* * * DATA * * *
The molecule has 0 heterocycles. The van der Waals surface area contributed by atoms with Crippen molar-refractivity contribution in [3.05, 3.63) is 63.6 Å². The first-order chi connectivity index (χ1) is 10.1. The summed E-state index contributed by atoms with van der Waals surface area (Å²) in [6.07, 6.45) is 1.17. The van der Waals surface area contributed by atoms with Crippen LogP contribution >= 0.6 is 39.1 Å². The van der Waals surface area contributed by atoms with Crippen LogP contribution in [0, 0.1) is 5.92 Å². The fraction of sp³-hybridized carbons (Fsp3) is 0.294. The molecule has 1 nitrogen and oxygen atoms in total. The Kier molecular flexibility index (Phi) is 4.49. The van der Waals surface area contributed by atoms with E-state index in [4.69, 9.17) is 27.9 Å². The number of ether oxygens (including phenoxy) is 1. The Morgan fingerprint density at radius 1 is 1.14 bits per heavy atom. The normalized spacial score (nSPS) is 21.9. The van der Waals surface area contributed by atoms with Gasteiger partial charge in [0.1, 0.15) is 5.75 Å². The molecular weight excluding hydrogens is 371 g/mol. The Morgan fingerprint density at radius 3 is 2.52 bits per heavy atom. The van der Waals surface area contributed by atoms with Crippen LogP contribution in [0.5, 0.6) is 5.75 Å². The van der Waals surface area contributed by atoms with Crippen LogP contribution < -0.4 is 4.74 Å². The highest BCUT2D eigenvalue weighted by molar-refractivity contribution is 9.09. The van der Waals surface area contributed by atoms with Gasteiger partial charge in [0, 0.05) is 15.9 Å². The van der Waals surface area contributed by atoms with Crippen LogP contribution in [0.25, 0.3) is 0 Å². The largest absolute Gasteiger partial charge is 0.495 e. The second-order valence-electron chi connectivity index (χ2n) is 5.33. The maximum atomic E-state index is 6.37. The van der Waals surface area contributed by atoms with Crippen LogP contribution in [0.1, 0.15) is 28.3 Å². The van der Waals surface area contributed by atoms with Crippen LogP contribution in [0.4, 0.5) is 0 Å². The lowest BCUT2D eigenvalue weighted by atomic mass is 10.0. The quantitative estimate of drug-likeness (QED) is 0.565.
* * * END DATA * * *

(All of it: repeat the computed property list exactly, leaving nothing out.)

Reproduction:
The molecule has 0 heterocycles. The van der Waals surface area contributed by atoms with Crippen molar-refractivity contribution in [3.05, 3.63) is 63.6 Å². The first-order chi connectivity index (χ1) is 10.1. The summed E-state index contributed by atoms with van der Waals surface area (Å²) in [6.07, 6.45) is 1.17. The van der Waals surface area contributed by atoms with Crippen LogP contribution >= 0.6 is 39.1 Å². The van der Waals surface area contributed by atoms with Crippen LogP contribution in [0, 0.1) is 5.92 Å². The fraction of sp³-hybridized carbons (Fsp3) is 0.294. The molecule has 1 nitrogen and oxygen atoms in total. The Kier molecular flexibility index (Phi) is 4.49. The van der Waals surface area contributed by atoms with E-state index in [4.69, 9.17) is 27.9 Å². The number of ether oxygens (including phenoxy) is 1. The Morgan fingerprint density at radius 1 is 1.14 bits per heavy atom. The normalized spacial score (nSPS) is 21.9. The van der Waals surface area contributed by atoms with Gasteiger partial charge in [0.1, 0.15) is 5.75 Å². The molecular weight excluding hydrogens is 371 g/mol. The Morgan fingerprint density at radius 3 is 2.52 bits per heavy atom. The van der Waals surface area contributed by atoms with Crippen LogP contribution in [0.5, 0.6) is 5.75 Å². The van der Waals surface area contributed by atoms with Crippen LogP contribution < -0.4 is 4.74 Å². The highest BCUT2D eigenvalue weighted by molar-refractivity contribution is 9.09. The van der Waals surface area contributed by atoms with Gasteiger partial charge in [0, 0.05) is 15.9 Å². The van der Waals surface area contributed by atoms with Crippen LogP contribution in [0.25, 0.3) is 0 Å². The largest absolute Gasteiger partial charge is 0.495 e. The second-order valence-electron chi connectivity index (χ2n) is 5.33. The maximum atomic E-state index is 6.37. The van der Waals surface area contributed by atoms with Crippen LogP contribution in [0.1, 0.15) is 28.3 Å². The van der Waals surface area contributed by atoms with Crippen LogP contribution in [0.4, 0.5) is 0 Å². The lowest BCUT2D eigenvalue weighted by atomic mass is 10.0. The quantitative estimate of drug-likeness (QED) is 0.565.